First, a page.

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Details of Grant 

EPSRC Reference: EP/K018108/1
Title: Precision guided flexible forming: closed-loop control of geometry and properties for high value metal component manufacture
Principal Investigator: Allwood, Professor JM
Other Investigators:
Duncan, Professor S Reed, Professor RC Brambley, Dr EJ
Researcher Co-Investigators:
Project Partners:
Firth Rixson Jaguar Land Rover Siemens
Department: Engineering
Organisation: University of Cambridge
Scheme: Standard Research
Starts: 15 July 2013 Ends: 01 March 2018 Value (£): 1,707,194
EPSRC Research Topic Classifications:
Control Engineering Manufacturing Machine & Plant
Materials Processing
EPSRC Industrial Sector Classifications:
Manufacturing
Related Grants:
Panel History:
Panel DatePanel NameOutcome
26 Nov 2012 Flexible & Reconfigurable Manufacturing Systems Panel Announced
Summary on Grant Application Form
Manufacturing involves only three types of processes - adding, changing or removing material. 'Metal Bashing' - changing the shape of metal components without removal or additions - is easily over-looked or even derided as the 'ugly duckling' of manufacturing technology, yet continues to be central to UK manufacturing, and always will be: jet engines, medical scanners, cars, high-rise offices and contemporary industrial equipment all depend on metal forming, both to define component geometries and to create the properties such as strength and toughness which determine product performance. Despite great excitement over additive processes such as 3D printing, metal forming will never be replaced, because the high-performance properties of steel, wrought aluminium and other key metals can only be developed as a result of careful control of deformation and temperature over time. Globally we use 25 times more steel than any other metal - in the UK our consumption drives production of 500kg of steel per person per year - and every steel product has been shaped by several metal forming processes. Inevitably, metal forming processes are therefore central to the production of a third of all manufactured exports from the UK which are in total worth over £75bn. However, the tools required for forming metal components are custom-made for each application at great cost, so metal forming is often expensive unless used in mass production, yet the drivers for development of future high-value UK manufacturing require increased flexibility and smaller batch sizes without sacrificing either the accuracy or properties of metal parts.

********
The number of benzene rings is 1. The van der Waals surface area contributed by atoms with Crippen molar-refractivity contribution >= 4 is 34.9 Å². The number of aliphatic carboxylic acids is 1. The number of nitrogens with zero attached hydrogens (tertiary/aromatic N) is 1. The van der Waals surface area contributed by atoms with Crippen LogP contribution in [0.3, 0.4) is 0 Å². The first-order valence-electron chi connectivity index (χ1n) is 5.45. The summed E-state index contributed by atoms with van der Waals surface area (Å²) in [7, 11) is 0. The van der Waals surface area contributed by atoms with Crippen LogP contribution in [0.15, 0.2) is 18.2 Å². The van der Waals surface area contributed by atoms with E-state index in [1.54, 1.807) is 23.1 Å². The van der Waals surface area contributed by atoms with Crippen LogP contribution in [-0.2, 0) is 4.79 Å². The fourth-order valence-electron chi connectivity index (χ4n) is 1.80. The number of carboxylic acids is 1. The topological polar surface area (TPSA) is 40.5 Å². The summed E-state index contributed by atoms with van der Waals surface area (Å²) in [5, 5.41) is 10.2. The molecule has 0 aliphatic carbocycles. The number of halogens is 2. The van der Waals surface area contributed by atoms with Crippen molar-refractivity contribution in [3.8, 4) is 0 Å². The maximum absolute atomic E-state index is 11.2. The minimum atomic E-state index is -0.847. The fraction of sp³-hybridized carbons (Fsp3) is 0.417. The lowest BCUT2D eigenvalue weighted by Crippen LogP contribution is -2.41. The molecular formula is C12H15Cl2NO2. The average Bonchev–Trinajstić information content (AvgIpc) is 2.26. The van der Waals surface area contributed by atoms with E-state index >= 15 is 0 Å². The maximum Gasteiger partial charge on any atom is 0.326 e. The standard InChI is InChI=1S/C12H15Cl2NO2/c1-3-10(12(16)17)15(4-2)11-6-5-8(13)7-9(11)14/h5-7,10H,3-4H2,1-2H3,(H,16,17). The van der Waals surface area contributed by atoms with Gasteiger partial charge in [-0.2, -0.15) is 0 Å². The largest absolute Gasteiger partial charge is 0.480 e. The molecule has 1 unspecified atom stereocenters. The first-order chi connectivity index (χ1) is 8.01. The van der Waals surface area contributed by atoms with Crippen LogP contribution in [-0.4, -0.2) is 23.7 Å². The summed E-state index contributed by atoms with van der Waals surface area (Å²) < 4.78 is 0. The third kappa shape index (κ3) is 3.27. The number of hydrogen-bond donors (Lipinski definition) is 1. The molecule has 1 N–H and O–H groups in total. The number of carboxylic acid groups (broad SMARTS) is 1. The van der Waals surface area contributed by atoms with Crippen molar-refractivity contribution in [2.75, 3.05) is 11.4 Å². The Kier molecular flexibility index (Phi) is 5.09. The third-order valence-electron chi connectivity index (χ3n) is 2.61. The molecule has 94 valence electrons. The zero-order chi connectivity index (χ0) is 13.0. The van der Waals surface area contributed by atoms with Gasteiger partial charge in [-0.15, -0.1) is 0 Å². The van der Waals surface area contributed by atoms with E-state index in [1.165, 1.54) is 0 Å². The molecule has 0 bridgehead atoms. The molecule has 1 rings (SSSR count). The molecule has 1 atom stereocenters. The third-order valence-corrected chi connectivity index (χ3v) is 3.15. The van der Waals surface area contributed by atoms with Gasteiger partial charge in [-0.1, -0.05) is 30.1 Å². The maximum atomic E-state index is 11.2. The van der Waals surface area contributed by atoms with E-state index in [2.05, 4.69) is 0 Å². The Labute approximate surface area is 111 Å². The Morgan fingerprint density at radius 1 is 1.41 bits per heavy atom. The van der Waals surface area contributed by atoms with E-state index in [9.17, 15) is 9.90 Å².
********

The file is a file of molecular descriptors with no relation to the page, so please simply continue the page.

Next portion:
In the past twenty years, several research labs around the world have responded to this challenge and explored the design and development of novel flexible metal forming equipment. However these processes have largely failed to move from the lab into industrial use, due to a lack of precision and a failure to guarantee product microstructure and propertis. Recent developments in sensors, actuators, control theory and mathematical modelling suggest that both problems could potentially be overcome by use of closed-loop control, and in work leading to this proposal, we have demonstrated the first online use of a stereo-vision camera in a flexible sheet metal forming process to provide the feedback needed to control the final shape of the sheet precisely. This has shown us that closed-loop control of forming is possible and valuable, but involves a trade-off between product quality, process flexibility and production speed.

This proposal therefore brings together four disciplines, previously un-connected in the area of flexible forming, to explore this trade-off and develop the key knowledge underpinning future development of commercially valuable flexible metal forming equipment: mechanical design of novel equipment; control-engineering in both time and space; materials science of metal forming; fast mathematical process modelling. At the heart of our proposal is the ambition to link design, metallurgy and modelling to control engineering, in order to identify the opportunity for developing and applying flexible forming, and to demonstrate it in practice in four well focused case-studies.

The proposal comes with £1.2m gearing, including support for five PhD students to work within the project, and substantial commitments of time and trials from Siemens Metals Technologies, Firth Rixson and Jaguar Land Rover. The outcomes of the work will be communicated through publications, demonstrations, workshops for both industry and academic developers, and through an edited book.

Key Findings
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